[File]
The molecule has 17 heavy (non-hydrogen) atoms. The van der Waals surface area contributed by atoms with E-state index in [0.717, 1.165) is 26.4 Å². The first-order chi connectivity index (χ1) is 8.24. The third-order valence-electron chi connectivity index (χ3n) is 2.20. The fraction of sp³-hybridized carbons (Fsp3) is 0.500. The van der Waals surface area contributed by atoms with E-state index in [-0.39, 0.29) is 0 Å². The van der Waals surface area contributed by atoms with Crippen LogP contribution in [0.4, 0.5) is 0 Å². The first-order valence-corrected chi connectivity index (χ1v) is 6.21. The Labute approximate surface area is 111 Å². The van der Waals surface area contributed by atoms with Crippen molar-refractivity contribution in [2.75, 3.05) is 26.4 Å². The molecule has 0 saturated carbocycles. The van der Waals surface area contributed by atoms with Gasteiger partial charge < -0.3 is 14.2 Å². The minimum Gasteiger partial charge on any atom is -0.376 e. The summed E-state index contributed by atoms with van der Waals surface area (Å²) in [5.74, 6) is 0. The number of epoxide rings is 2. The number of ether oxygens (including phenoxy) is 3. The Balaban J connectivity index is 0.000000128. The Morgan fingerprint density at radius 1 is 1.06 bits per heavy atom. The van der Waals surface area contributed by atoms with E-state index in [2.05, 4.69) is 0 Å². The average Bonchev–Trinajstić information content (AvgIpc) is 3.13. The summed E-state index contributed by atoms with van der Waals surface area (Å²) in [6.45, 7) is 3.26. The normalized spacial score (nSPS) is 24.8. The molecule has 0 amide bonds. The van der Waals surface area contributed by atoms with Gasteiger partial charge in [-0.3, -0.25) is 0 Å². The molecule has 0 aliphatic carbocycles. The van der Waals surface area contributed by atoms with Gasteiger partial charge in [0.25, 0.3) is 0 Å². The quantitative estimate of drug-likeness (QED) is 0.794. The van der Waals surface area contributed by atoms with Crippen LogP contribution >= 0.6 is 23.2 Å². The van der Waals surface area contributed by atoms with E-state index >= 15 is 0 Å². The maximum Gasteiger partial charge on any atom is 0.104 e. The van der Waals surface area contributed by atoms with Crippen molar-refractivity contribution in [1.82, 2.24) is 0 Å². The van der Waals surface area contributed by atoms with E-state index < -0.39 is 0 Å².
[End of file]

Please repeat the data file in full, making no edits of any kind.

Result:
The molecule has 17 heavy (non-hydrogen) atoms. The van der Waals surface area contributed by atoms with E-state index in [0.717, 1.165) is 26.4 Å². The first-order chi connectivity index (χ1) is 8.24. The third-order valence-electron chi connectivity index (χ3n) is 2.20. The fraction of sp³-hybridized carbons (Fsp3) is 0.500. The van der Waals surface area contributed by atoms with E-state index in [-0.39, 0.29) is 0 Å². The van der Waals surface area contributed by atoms with Crippen LogP contribution in [0.4, 0.5) is 0 Å². The first-order valence-corrected chi connectivity index (χ1v) is 6.21. The Labute approximate surface area is 111 Å². The van der Waals surface area contributed by atoms with Crippen molar-refractivity contribution in [2.75, 3.05) is 26.4 Å². The molecule has 0 saturated carbocycles. The van der Waals surface area contributed by atoms with Gasteiger partial charge < -0.3 is 14.2 Å². The minimum Gasteiger partial charge on any atom is -0.376 e. The summed E-state index contributed by atoms with van der Waals surface area (Å²) in [5.74, 6) is 0. The number of epoxide rings is 2. The number of ether oxygens (including phenoxy) is 3. The Balaban J connectivity index is 0.000000128. The Morgan fingerprint density at radius 1 is 1.06 bits per heavy atom. The van der Waals surface area contributed by atoms with E-state index in [2.05, 4.69) is 0 Å². The average Bonchev–Trinajstić information content (AvgIpc) is 3.13. The summed E-state index contributed by atoms with van der Waals surface area (Å²) in [6.45, 7) is 3.26. The normalized spacial score (nSPS) is 24.8. The molecule has 0 amide bonds. The van der Waals surface area contributed by atoms with Gasteiger partial charge in [-0.3, -0.25) is 0 Å². The molecule has 0 aliphatic carbocycles. The van der Waals surface area contributed by atoms with Gasteiger partial charge in [0.25, 0.3) is 0 Å². The quantitative estimate of drug-likeness (QED) is 0.794. The van der Waals surface area contributed by atoms with Crippen LogP contribution >= 0.6 is 23.2 Å². The van der Waals surface area contributed by atoms with E-state index >= 15 is 0 Å². The maximum Gasteiger partial charge on any atom is 0.104 e. The van der Waals surface area contributed by atoms with Crippen molar-refractivity contribution in [1.82, 2.24) is 0 Å². The van der Waals surface area contributed by atoms with E-state index < -0.39 is 0 Å².